Information Governance – Mis(?)-Labeling Documents as Privileged (Part III)

What is a Document? (Part III)
April 4, 2022
Ethics: More Remote Misconduct
April 10, 2022

When the Department of Justice alleged that Alphabet Inc.’s Google was camouflaging ordinary documents as privileged, I – and many others – posted abut information governance.  When Google responded that the government’s allegation was “baseless” and that it had spent 21,000 hours on privilege review, I also reported that.  Information Governance – Mis(?)-Labeling Documents as Privileged.

We now have Part III.  Malathi Nayak, “Google Poised to Dodge Sanctions in Records-Hiding Row With U.S.,” (Bloomberg Law Apr. 8, 2022).

Bloomberg reports that the District Judge described the “140,000 so-called ‘silent attorney’ emails” that were withheld as “stunning.”  However, the Court said that the recent production of 9,000 emails after a second look “reflects diligence.”  Id.

Bloomberg reports that the government had asserted that 21,000 emails were wrongfully withheld.  Google’s attorney said that it had acted in good faith and “said there could have been ‘mistakes’ made by the legal team that reviewed emails.”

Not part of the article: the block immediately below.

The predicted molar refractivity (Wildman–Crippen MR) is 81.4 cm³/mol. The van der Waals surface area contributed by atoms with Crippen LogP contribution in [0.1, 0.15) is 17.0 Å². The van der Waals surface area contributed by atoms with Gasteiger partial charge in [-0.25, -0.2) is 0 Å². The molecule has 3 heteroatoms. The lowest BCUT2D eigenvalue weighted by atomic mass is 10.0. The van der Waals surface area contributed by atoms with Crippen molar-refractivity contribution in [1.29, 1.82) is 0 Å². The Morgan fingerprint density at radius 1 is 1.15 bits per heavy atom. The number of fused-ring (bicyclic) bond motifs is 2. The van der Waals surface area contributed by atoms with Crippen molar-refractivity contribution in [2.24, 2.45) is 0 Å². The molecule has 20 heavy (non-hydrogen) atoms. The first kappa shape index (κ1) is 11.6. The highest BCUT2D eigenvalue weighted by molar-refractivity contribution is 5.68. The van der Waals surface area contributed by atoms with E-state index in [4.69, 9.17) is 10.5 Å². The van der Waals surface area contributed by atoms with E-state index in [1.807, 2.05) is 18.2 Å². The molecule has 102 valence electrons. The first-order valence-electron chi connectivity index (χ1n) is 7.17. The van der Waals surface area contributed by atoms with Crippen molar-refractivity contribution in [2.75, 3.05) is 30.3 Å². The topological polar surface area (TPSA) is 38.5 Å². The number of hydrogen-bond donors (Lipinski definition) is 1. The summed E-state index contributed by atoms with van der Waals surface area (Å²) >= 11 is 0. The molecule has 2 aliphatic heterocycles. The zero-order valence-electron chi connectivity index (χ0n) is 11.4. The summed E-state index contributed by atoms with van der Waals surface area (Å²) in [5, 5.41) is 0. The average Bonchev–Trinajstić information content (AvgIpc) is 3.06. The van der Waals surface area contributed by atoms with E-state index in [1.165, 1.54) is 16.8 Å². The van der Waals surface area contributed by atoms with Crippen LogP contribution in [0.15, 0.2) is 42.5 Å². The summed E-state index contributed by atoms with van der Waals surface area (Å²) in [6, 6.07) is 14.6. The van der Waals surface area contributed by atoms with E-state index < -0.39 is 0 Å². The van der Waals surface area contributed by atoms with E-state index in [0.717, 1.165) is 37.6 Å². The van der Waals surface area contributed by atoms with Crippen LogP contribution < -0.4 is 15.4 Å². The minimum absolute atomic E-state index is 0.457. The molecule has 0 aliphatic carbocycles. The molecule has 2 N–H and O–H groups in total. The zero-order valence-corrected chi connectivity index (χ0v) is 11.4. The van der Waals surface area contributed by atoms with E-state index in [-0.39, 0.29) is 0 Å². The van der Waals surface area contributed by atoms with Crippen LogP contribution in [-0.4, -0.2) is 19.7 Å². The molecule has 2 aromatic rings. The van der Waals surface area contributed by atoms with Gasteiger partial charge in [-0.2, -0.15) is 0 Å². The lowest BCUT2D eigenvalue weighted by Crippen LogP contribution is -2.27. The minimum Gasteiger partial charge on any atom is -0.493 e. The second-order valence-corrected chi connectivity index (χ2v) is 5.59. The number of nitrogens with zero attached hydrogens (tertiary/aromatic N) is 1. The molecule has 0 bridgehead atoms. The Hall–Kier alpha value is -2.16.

The article states that the District Judge did not issue a ruling during the hearing, but said: “As eyebrow-raising as the practice may be, I just don’t know what I can do about it,” regarding sanctions. Bloomberg explained:

A federal judge said Friday he didn’t have clear authority to punish the company over its policy that employees copy company lawyers on emails when discussing competition issues, which the U.S. government claims Google uses as a ploy to avoid disclosing records in litigation.

Docket Entry 337 in U.S. v. Google, Inc., Case No. 1:20CV03010 (D.D.C.), entered on April 8th, states in part that: “For the first 90 days after this filing date, the transcript may be viewed at the courthouse at a public terminal or purchased from the court reporter referenced above. After 90 days, the transcript may be accessed via PACER. … The parties have twenty-one days to file with the court and the court reporter any request to redact personal identifiers from this transcript. If no such requests are filed, the transcript will be made available to the public via PACER without redaction after 90 days.”